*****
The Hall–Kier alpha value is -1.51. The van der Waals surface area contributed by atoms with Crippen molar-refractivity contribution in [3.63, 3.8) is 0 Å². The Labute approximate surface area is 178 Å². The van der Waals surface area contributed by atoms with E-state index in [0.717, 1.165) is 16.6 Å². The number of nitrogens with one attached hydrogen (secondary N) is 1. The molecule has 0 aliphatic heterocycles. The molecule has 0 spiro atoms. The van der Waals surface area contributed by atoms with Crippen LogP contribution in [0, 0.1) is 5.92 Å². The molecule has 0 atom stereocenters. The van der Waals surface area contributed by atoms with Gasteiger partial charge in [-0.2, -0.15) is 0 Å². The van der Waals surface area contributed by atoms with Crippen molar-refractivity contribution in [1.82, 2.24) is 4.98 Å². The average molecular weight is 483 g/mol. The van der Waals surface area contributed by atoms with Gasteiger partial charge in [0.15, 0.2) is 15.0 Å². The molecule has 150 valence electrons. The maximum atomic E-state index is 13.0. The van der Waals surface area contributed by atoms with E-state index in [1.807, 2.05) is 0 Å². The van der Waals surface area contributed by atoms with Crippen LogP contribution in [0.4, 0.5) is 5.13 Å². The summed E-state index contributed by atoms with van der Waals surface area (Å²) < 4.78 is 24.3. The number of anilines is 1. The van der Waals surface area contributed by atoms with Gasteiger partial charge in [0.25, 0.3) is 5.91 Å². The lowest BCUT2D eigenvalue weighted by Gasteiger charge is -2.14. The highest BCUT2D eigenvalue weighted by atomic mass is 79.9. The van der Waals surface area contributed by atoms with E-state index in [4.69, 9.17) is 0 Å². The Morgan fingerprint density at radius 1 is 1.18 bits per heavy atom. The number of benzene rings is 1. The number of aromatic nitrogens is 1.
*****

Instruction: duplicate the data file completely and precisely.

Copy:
The Hall–Kier alpha value is -1.51. The van der Waals surface area contributed by atoms with Crippen molar-refractivity contribution in [3.63, 3.8) is 0 Å². The Labute approximate surface area is 178 Å². The van der Waals surface area contributed by atoms with E-state index in [0.717, 1.165) is 16.6 Å². The number of nitrogens with one attached hydrogen (secondary N) is 1. The molecule has 0 aliphatic heterocycles. The molecule has 0 spiro atoms. The van der Waals surface area contributed by atoms with Crippen LogP contribution in [0, 0.1) is 5.92 Å². The molecule has 0 atom stereocenters. The van der Waals surface area contributed by atoms with Gasteiger partial charge in [-0.2, -0.15) is 0 Å². The van der Waals surface area contributed by atoms with Crippen molar-refractivity contribution in [1.82, 2.24) is 4.98 Å². The average molecular weight is 483 g/mol. The van der Waals surface area contributed by atoms with Gasteiger partial charge in [0.15, 0.2) is 15.0 Å². The molecule has 150 valence electrons. The maximum atomic E-state index is 13.0. The van der Waals surface area contributed by atoms with E-state index in [1.807, 2.05) is 0 Å². The van der Waals surface area contributed by atoms with Crippen LogP contribution in [0.4, 0.5) is 5.13 Å². The summed E-state index contributed by atoms with van der Waals surface area (Å²) < 4.78 is 24.3. The number of anilines is 1. The van der Waals surface area contributed by atoms with Gasteiger partial charge in [0.25, 0.3) is 5.91 Å². The lowest BCUT2D eigenvalue weighted by Gasteiger charge is -2.14. The highest BCUT2D eigenvalue weighted by atomic mass is 79.9. The van der Waals surface area contributed by atoms with E-state index in [4.69, 9.17) is 0 Å². The Morgan fingerprint density at radius 1 is 1.18 bits per heavy atom. The number of benzene rings is 1. The number of aromatic nitrogens is 1.